Apple is coasting on the fact that their install base isn't broad enough to bring the sort of attention that Microsoft and Adobe face. This is both good for Apple, because they typically don't have to directly face a vulnerability (although they do have a substantial open-source code base they have to monitor, WebKit can be pretty hairy, apparently) and bad for their customers. Customers are given a false sense of security, particularly those who would face a targeted attack. With Apple lagging behind in underlying security architecture and Charlie Miller heading to CanSec with "a few Safari zero-day flaws in his back pocket.” there is a threat there. And because Apple has isolated much of the security community they aren't benefitting from the free work that researchers provide for Adobe and Microsoft and many discovered bugs go unreported.

OK, so vendors don't quite give enough information during that critical time between disclosure and patching. That leaves the Evil Mr. Moore, head of the Metasploit project, loved by penetration testers and hated by pure white hats. But from an ops point of view, he is the equivalent of the Director of the Internet Intelligence Agency. He reports to us, the users of the Internet with the most accurate information possible: Exploit code. There is no other way to look at it; the best way to build and test mitigations is by directly looking at what the threat is. Not guessing at what "iepeers.dll" does or what a "JBIG2" is. It is sitting right in front of you, all the information you could want. For many organizations, he is the best data feed they have. So to Evil Mr. Moore, and all of the secret agents working for the IIA, thank you for your service.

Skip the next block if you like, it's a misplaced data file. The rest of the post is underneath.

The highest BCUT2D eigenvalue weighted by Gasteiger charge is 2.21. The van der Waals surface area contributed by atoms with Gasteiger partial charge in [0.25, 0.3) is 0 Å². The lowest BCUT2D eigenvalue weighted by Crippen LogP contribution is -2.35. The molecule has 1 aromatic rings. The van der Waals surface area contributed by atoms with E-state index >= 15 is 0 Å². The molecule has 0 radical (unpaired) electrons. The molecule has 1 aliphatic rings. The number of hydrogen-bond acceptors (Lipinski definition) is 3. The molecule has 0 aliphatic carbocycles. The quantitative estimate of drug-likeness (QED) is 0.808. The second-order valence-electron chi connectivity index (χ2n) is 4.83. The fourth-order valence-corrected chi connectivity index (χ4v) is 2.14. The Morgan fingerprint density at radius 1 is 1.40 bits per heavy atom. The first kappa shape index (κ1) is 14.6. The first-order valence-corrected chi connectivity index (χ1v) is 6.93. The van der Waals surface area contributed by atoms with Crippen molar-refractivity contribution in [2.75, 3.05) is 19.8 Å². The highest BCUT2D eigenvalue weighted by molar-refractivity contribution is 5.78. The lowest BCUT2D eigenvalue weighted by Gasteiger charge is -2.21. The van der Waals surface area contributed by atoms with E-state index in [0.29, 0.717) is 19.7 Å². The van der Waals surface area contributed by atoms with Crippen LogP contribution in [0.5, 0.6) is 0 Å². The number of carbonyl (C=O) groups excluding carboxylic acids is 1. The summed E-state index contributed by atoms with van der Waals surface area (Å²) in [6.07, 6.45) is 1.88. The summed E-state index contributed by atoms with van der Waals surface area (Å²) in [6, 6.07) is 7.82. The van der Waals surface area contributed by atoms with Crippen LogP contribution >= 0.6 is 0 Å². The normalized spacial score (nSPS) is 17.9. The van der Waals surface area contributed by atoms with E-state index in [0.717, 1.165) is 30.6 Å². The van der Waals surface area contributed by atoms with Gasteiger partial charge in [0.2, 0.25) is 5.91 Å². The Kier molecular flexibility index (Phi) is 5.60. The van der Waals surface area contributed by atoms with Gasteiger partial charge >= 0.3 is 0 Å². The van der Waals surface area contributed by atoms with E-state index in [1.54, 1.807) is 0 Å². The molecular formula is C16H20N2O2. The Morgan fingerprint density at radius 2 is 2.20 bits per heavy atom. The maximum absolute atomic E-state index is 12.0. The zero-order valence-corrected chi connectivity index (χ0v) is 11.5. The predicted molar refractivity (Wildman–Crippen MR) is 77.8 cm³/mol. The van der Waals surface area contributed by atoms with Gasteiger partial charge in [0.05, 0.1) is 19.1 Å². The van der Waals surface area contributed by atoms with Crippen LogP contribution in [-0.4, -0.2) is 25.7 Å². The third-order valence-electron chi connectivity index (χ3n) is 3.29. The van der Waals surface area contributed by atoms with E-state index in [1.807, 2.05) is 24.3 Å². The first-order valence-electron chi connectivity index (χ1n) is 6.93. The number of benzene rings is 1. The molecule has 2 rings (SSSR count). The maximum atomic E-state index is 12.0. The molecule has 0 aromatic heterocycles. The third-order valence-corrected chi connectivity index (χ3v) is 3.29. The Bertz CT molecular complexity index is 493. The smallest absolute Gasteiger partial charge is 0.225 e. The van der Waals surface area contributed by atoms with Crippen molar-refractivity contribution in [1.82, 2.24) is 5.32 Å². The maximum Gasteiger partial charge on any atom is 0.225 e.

And a parting message to McAfee -- Don't stop, your customers, and the research community as a whole, need your expertise beyond just your rule set.

1 comment:

  1. As someone who works both the defensive and offensive (assessment/pentest) sides of the infosecurity realm, I see the value in having a metasploit module to perform testing with. How does this attack show up in the logs, on the network, do our signatures work? Are they easily evaded by slight modifications of the exploit code? Can I tweak the config, harden something to defend? I can also use these exploits in pentests, required by PCI and a valuable service. But what I don't like to see is public exploit code being used by people who wouldn't already have the code or the skills to make their own exploits. There are plenty of exploit kits floating about that integrate the exploits as soon as they appear and use them to spread crimeware such as Zeus, Torpig and other nasties. This is the part I like less about public exploit code being published, not to mention that many organizations are not as agile as one person or a small team developing a metasploit module or a stand-alone exploit can be. The organizations have to move a lot of energy in many cases to cover the bases, while the exploit developer is finished once the exploit is completed and reliable. 0day, and public exploit code are a fact of life. People purely on the defensive side must adapt - I don't see this situation changing. Partial visibility is better than none.

    Regarding the Apple examples, don't forget about the Java bug that hung around in OSX for quite a while (perhaps months, if my memory serves) after it had been patched elsewhere.